A beginner’s guide to network troubleshooting in Linux

  When I worked in a network-focused role, one of the biggest challenges was always bridging the gap between network and systems engineering. Sysadmins, lacking visibility into the network, would often blame the network for outages or strange issues. Network admins, unable to control the servers and fatigued by the “guilty until proven innocent” attitude toward the network, would often blame the network endpoints.

  Of course, blame doesn’t solve problems. Taking time to understand the basics of someone’s domain can go a long way toward improving relationships with other teams and shepherding faster resolutions to problems. This fact is especially true for sysadmins. By having a basic understanding of network troubleshooting, we can bring stronger evidence to our networking colleagues when we suspect that the network may be at fault. Similarly, we can often save time by performing some initial troubleshooting on our own.

  In this article, we’ll cover the basics of network troubleshooting via the Linux command line.

  A quick review of the TCP/IP model

  First, let’s take a moment to review the fundamentals of the TCP/IP network model. While most people use the Open Systems Interconnection (OSI) model to discuss network theory, the TCP/IP model more accurately represents the suite of protocols that are deployed in modern networks.

  The layers in the TCP/IP network model, in order, include:

  Layer 5: Application

  Layer 4: Transport

  Layer 3: Network/Internet

  Layer 2: Data Link

  Layer 1: Physical

  I’ll assume that you are familiar with this model, and will proceed by discussing ways to troubleshoot issues at stack Layers 1 through 4. Where to start troubleshooting is situation-dependent. For example, if you can SSH to a server, but the server can’t connect to a MySQL database, the problem is unlikely to be the physical or data link layers on the local server. In general, it’s a good idea to work your way down the stack. Start with the application, and then gradually troubleshoot each lower layer until you’ve isolated the problem.

  With that background out of the way, let’s jump to the command line and start troubleshooting.

  Layer 1: The physical layer

  We often take the physical layer for granted (“did you make sure the cable is plugged in?”), but we can easily troubleshoot physical layer problems from the Linux command line. That is if you have console connectivity to the host, which might not be the case for some remote systems.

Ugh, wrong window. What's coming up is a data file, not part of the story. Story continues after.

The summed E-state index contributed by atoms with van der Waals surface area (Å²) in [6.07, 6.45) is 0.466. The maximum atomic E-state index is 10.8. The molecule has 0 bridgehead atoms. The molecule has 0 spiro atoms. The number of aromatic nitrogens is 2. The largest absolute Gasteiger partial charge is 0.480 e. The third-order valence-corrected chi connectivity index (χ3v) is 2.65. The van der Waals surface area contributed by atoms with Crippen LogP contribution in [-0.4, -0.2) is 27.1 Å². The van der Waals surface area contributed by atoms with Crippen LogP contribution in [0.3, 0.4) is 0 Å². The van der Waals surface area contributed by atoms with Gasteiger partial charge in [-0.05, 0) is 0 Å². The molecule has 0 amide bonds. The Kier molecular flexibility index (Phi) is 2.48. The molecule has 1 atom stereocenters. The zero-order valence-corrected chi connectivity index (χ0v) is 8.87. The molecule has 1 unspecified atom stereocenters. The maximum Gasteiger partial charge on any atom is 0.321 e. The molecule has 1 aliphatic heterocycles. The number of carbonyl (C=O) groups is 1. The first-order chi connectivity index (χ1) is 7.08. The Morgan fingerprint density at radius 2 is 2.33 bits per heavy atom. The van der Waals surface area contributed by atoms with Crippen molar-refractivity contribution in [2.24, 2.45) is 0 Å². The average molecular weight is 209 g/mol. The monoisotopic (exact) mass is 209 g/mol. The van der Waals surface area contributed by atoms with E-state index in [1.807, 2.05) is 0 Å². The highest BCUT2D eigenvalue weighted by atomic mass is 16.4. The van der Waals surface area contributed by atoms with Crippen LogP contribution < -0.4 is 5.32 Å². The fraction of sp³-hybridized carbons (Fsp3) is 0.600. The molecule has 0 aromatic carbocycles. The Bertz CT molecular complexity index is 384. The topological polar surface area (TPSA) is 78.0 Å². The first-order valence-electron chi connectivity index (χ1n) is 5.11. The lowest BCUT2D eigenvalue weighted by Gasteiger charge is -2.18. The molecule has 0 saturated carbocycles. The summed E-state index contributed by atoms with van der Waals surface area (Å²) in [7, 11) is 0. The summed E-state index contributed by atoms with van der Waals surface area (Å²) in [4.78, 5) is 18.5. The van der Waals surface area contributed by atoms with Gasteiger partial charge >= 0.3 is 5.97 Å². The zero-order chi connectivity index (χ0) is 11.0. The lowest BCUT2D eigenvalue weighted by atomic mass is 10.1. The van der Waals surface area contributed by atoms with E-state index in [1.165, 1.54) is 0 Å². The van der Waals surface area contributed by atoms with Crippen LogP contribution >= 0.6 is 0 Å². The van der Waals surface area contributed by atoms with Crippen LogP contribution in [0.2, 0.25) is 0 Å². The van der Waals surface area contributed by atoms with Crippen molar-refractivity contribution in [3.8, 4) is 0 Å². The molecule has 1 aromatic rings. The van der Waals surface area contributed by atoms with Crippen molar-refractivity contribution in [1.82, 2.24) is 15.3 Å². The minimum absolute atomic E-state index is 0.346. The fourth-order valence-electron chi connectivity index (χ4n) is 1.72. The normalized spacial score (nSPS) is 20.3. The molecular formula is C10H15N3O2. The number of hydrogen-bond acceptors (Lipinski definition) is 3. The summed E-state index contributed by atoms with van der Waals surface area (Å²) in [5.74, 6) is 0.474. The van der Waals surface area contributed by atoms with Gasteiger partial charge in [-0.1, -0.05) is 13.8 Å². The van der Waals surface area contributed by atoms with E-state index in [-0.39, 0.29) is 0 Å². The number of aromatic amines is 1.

Let’s start with the most basic question: Is our physical interface up? The command tells us:

  Notice the indication of DOWN in the above output for the eth0 interface. This result means that Layer 1 isn’t coming up. We might try troubleshooting by checking the cabling or the remote end of the connection (e.g., the switch) for problems.

  Before you start checking cables, though, it’s a good idea to make sure that the interface isn’t just disabled. Issuing a command to bring the interface up can rule this problem out:

  The output of can be difficult to parse at a quick glance. Luckily, the switch prints this output in a much more readable table format:

  It looks like did the trick, and eth0 is back in business.

  These commands are great for troubleshooting obvious physical issues, but what about more insidious issues? Interfaces can negotiate at the incorrect speed, or collisions and physical layer problems can cause packet loss or corruption that results in costly retransmissions. How do we start troubleshooting those issues?

  We can use the flag with the command to print additional statistics about an interface. The output below shows a mostly clean interface, with only a few dropped receive packets and no other signs of physical layer issues:

  For more advanced Layer 1 troubleshooting, the utility is an excellent option. A particularly good use case for this command is checking to see if an interface has negotiated the correct speed. An interface that has negotiated the wrong speed (e.g. a 10Gbps interface that only reports 1Gbps speeds) can be an indicator of a hardware/cabling issue, or a negotiation misconfiguration on one side of the link (e.g., a misconfigured switch port).

  Our results might look like this:

  Note that the output above shows a link that has correctly negotiated to a speed of 1000Mbps and full-duplex.

  Layer 2: The data link layer

  The data link layer is responsible for local network connectivity; essentially, the communication of frames between hosts on the same Layer 2 domain (commonly called a local area network). The most relevant Layer 2 protocol for most sysadmins is the Address Resolution Protocol (ARP), which maps Layer 3 IP addresses to Layer 2 Ethernet MAC addresses. When a host tries to contact another host on its local network (such as the default gateway), it likely has the other host’s IP address, but it doesn’t know the other host’s MAC address. ARP solves this issue and figures out the MAC address for us.